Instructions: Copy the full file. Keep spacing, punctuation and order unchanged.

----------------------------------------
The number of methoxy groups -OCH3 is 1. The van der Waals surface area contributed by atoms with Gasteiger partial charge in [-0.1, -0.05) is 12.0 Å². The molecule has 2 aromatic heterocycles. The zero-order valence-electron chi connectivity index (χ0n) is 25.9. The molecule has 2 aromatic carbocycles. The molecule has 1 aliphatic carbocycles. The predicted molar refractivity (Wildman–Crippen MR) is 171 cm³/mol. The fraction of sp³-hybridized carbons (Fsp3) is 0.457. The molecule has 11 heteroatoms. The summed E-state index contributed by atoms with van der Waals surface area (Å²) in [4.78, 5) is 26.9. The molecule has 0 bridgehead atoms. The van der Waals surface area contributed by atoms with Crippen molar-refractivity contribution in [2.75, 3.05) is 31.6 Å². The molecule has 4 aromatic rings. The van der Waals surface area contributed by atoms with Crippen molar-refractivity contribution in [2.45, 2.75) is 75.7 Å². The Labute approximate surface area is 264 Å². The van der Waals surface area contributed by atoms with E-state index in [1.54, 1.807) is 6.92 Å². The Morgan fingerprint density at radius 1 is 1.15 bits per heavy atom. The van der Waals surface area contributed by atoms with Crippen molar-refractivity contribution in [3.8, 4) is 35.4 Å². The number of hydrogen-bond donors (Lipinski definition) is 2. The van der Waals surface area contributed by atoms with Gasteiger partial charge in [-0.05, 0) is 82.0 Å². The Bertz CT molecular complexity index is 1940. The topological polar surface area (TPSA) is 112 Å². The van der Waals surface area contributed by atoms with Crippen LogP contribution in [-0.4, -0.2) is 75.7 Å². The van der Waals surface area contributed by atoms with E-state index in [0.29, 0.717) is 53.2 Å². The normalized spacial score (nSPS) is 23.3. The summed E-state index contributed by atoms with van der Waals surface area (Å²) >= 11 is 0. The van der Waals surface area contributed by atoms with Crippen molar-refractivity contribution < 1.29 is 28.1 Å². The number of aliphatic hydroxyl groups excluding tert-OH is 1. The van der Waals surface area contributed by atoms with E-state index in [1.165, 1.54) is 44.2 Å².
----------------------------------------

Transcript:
The number of methoxy groups -OCH3 is 1. The van der Waals surface area contributed by atoms with Gasteiger partial charge in [-0.1, -0.05) is 12.0 Å². The molecule has 2 aromatic heterocycles. The zero-order valence-electron chi connectivity index (χ0n) is 25.9. The molecule has 2 aromatic carbocycles. The molecule has 1 aliphatic carbocycles. The predicted molar refractivity (Wildman–Crippen MR) is 171 cm³/mol. The fraction of sp³-hybridized carbons (Fsp3) is 0.457. The molecule has 11 heteroatoms. The summed E-state index contributed by atoms with van der Waals surface area (Å²) in [4.78, 5) is 26.9. The molecule has 0 bridgehead atoms. The van der Waals surface area contributed by atoms with Crippen molar-refractivity contribution in [2.75, 3.05) is 31.6 Å². The molecule has 4 aromatic rings. The van der Waals surface area contributed by atoms with Crippen molar-refractivity contribution in [2.45, 2.75) is 75.7 Å². The Labute approximate surface area is 264 Å². The van der Waals surface area contributed by atoms with E-state index in [1.54, 1.807) is 6.92 Å². The Morgan fingerprint density at radius 1 is 1.15 bits per heavy atom. The van der Waals surface area contributed by atoms with Crippen molar-refractivity contribution in [3.8, 4) is 35.4 Å². The number of hydrogen-bond donors (Lipinski definition) is 2. The van der Waals surface area contributed by atoms with Gasteiger partial charge in [-0.05, 0) is 82.0 Å². The Bertz CT molecular complexity index is 1940. The topological polar surface area (TPSA) is 112 Å². The van der Waals surface area contributed by atoms with Crippen LogP contribution in [-0.4, -0.2) is 75.7 Å². The van der Waals surface area contributed by atoms with E-state index in [0.29, 0.717) is 53.2 Å². The normalized spacial score (nSPS) is 23.3. The summed E-state index contributed by atoms with van der Waals surface area (Å²) >= 11 is 0. The van der Waals surface area contributed by atoms with Crippen molar-refractivity contribution < 1.29 is 28.1 Å². The number of aliphatic hydroxyl groups excluding tert-OH is 1. The van der Waals surface area contributed by atoms with E-state index in [1.165, 1.54) is 44.2 Å².